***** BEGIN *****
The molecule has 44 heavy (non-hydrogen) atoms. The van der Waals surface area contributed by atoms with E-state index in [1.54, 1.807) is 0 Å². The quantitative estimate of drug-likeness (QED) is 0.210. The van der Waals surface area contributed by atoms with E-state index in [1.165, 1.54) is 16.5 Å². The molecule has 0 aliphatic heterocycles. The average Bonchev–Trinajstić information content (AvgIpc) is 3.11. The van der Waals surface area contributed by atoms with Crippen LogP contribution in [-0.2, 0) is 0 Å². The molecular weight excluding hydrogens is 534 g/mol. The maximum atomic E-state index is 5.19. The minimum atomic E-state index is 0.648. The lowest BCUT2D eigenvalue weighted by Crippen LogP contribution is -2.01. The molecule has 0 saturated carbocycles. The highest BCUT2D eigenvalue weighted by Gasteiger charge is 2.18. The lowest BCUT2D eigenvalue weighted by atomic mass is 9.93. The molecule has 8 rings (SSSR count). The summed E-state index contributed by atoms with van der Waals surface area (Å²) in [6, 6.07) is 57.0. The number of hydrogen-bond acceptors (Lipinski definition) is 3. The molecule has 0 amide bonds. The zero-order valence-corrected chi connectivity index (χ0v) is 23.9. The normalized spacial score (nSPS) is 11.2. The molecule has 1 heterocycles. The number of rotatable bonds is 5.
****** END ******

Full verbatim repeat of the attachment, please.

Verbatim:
The molecule has 44 heavy (non-hydrogen) atoms. The van der Waals surface area contributed by atoms with E-state index in [1.54, 1.807) is 0 Å². The quantitative estimate of drug-likeness (QED) is 0.210. The van der Waals surface area contributed by atoms with E-state index in [1.165, 1.54) is 16.5 Å². The molecule has 0 aliphatic heterocycles. The average Bonchev–Trinajstić information content (AvgIpc) is 3.11. The van der Waals surface area contributed by atoms with Crippen LogP contribution in [-0.2, 0) is 0 Å². The molecular weight excluding hydrogens is 534 g/mol. The maximum atomic E-state index is 5.19. The minimum atomic E-state index is 0.648. The lowest BCUT2D eigenvalue weighted by Crippen LogP contribution is -2.01. The molecule has 0 saturated carbocycles. The highest BCUT2D eigenvalue weighted by Gasteiger charge is 2.18. The lowest BCUT2D eigenvalue weighted by atomic mass is 9.93. The molecule has 8 rings (SSSR count). The summed E-state index contributed by atoms with van der Waals surface area (Å²) in [6, 6.07) is 57.0. The number of hydrogen-bond acceptors (Lipinski definition) is 3. The molecule has 0 amide bonds. The zero-order valence-corrected chi connectivity index (χ0v) is 23.9. The normalized spacial score (nSPS) is 11.2. The molecule has 1 heterocycles. The number of rotatable bonds is 5.